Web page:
The completed board, faced on each side by a metal foil, is then trimmed and cut to length, on the same line in the case of restricted ride products but separately in the case of free rise panels, in order not to slow the process down.

Once strapped together in date-coded batches, the boards are held on the factory side of the site to cure before being moved by forklift for the journey over the bridge to the distribution area.

Celotex has contracted its distribution fleet to Ipswich-based Magnus, which handles journeys which can be completed out-and-back in a day, while longer journeys are sub-contracted, many of them to Norfolk-based Bartrums.

Mr Pemberton says Celotex has retained a “family business” culture, with many employees staying for many years, and sometimes with several generations of the same family working for the company.

The catalyst behind the company’s growth in recent years was a �21million management buy-out in 2004, backed by private equity group AAC Capital Partners, which provided investment capital for an initial expansion of both production and warehouse capacity.

That deal came four years after the death of Celotex’s former majority shareholder, US businessman Jim Walter, in 2000, following which his stake was acquired by a number of minority shareholders.

In private equity terms, Celotex has proved a relatively long-term investment for AAC Capital Partners, which at the time of the deal in 2004 was part of the Dutch banking group ABN Amro but was spun-out as a stand-alone business three years later.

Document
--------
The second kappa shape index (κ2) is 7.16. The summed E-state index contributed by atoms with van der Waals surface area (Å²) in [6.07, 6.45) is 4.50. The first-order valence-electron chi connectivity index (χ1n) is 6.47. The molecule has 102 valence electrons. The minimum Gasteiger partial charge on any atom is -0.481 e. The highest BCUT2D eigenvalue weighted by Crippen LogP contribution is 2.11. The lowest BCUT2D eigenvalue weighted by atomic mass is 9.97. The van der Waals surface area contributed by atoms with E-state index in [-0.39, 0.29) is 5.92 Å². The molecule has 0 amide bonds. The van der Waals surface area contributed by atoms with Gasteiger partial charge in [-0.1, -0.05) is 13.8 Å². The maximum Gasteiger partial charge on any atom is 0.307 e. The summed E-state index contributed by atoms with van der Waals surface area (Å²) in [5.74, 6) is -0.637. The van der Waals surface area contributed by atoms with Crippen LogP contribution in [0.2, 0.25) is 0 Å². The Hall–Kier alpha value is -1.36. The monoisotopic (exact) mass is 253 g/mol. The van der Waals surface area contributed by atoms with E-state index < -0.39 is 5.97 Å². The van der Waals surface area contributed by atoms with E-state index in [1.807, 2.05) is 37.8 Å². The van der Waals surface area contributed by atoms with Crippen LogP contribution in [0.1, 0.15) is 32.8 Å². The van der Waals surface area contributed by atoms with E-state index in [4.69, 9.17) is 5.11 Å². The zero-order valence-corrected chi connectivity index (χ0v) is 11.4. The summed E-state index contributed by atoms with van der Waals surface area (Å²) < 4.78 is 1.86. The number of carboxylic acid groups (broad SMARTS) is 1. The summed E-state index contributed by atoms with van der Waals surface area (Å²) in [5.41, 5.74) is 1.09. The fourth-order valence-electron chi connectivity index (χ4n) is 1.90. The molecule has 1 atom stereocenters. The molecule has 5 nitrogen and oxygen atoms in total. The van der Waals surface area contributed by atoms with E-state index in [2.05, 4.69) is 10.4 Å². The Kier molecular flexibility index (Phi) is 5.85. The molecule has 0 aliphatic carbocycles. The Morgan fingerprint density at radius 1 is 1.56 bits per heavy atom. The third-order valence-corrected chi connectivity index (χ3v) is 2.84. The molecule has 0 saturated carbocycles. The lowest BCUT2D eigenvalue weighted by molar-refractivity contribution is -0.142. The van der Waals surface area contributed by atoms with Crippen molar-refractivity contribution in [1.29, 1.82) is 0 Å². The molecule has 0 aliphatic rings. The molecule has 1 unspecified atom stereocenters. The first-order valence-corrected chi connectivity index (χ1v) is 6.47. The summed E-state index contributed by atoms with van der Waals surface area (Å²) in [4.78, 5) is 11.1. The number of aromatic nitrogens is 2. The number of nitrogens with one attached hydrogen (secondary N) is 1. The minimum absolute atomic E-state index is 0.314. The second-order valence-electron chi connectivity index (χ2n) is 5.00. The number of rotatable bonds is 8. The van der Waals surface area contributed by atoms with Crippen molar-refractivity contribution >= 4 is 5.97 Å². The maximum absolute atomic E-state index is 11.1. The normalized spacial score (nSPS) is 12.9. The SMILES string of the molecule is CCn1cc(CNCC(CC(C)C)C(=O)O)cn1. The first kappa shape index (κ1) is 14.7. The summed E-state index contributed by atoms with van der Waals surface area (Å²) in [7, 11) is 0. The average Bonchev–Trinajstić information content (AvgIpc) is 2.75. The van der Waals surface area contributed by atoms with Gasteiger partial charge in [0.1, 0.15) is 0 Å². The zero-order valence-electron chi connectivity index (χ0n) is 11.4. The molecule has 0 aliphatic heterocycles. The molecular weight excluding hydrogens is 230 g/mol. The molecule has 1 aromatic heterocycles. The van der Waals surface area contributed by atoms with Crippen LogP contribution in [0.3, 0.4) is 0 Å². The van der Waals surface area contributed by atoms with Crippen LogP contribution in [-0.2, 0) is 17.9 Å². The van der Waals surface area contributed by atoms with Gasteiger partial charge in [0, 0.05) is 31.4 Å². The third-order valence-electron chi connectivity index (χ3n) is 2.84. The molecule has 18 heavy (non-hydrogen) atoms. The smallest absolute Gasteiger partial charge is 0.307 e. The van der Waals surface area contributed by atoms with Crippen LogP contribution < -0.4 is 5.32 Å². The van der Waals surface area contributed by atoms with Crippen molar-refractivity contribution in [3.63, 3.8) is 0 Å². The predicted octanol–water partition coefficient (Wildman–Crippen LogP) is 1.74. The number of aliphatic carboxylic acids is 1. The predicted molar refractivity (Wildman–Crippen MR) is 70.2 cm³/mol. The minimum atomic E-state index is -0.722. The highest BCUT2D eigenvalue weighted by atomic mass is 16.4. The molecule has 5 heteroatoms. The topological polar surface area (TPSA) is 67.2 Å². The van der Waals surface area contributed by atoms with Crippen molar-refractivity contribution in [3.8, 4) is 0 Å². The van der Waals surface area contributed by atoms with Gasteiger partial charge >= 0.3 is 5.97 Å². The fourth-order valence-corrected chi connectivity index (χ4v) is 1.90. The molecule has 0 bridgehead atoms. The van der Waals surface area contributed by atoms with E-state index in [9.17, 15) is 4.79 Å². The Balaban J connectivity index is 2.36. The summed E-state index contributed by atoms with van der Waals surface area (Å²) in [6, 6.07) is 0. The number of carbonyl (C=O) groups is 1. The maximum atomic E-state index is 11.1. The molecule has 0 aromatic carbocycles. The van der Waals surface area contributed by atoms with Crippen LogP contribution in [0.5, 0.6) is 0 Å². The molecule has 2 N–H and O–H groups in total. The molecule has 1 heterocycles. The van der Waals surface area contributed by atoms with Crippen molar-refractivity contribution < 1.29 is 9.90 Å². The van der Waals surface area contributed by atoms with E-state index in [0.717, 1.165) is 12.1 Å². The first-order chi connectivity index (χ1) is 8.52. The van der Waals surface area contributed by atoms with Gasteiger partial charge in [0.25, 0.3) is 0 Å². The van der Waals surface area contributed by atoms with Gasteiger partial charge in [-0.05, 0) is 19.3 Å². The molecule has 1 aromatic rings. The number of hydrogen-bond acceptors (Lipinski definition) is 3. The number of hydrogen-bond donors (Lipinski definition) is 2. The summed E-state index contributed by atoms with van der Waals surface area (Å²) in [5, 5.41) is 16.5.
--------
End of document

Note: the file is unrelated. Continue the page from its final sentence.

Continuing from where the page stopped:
Mr Pemberton sees the acquisition of Celotex by Saint-Gobain as a natural development for both parties.

While Celotex generated turnover of �69.7m in its last full year, to August 2011, Saint-Gobain had sales of 42.1billion euros (about �35bn). However, while it is already involved in the UK insulation market with its Isover brand it has no current involvement with PIR technology.

Celotex will continue to operate under its current brand name, with the existing management team remaining in place.

Mr Pemberton said of the deal: “It offers opportunities for the business to grow, opportunities for career development for people within the business who are looking for that and it offers security for people who want to stay in Hadleigh.”